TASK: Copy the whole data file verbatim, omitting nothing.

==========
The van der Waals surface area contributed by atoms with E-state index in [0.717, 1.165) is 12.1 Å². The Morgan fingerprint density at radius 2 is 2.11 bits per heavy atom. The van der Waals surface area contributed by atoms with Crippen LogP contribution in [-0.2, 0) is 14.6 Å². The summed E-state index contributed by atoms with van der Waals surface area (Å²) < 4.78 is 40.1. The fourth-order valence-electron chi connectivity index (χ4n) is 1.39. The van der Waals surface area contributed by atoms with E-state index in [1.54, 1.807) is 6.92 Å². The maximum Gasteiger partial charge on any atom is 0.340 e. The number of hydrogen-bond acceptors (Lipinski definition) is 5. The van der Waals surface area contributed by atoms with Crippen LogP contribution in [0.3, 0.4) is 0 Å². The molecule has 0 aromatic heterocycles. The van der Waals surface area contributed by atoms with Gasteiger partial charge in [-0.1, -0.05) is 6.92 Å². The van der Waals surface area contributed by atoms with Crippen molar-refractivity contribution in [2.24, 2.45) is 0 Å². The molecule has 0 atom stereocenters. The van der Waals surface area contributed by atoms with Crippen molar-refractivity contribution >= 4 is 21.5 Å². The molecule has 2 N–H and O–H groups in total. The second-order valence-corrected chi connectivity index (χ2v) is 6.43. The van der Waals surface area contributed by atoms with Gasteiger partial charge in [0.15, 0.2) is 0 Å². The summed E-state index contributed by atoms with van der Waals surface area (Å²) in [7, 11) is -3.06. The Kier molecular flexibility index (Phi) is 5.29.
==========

The van der Waals surface area contributed by atoms with E-state index in [0.717, 1.165) is 12.1 Å². The Morgan fingerprint density at radius 2 is 2.11 bits per heavy atom. The van der Waals surface area contributed by atoms with Crippen LogP contribution in [-0.2, 0) is 14.6 Å². The summed E-state index contributed by atoms with van der Waals surface area (Å²) < 4.78 is 40.1. The fourth-order valence-electron chi connectivity index (χ4n) is 1.39. The van der Waals surface area contributed by atoms with E-state index in [1.54, 1.807) is 6.92 Å². The maximum Gasteiger partial charge on any atom is 0.340 e. The number of hydrogen-bond acceptors (Lipinski definition) is 5. The van der Waals surface area contributed by atoms with Crippen LogP contribution in [0.3, 0.4) is 0 Å². The molecule has 0 aromatic heterocycles. The van der Waals surface area contributed by atoms with Gasteiger partial charge in [-0.1, -0.05) is 6.92 Å². The van der Waals surface area contributed by atoms with Crippen molar-refractivity contribution in [2.24, 2.45) is 0 Å². The molecule has 0 atom stereocenters. The van der Waals surface area contributed by atoms with Crippen molar-refractivity contribution >= 4 is 21.5 Å². The molecule has 2 N–H and O–H groups in total. The second-order valence-corrected chi connectivity index (χ2v) is 6.43. The van der Waals surface area contributed by atoms with Gasteiger partial charge in [0.15, 0.2) is 0 Å². The summed E-state index contributed by atoms with van der Waals surface area (Å²) in [7, 11) is -3.06. The Kier molecular flexibility index (Phi) is 5.29.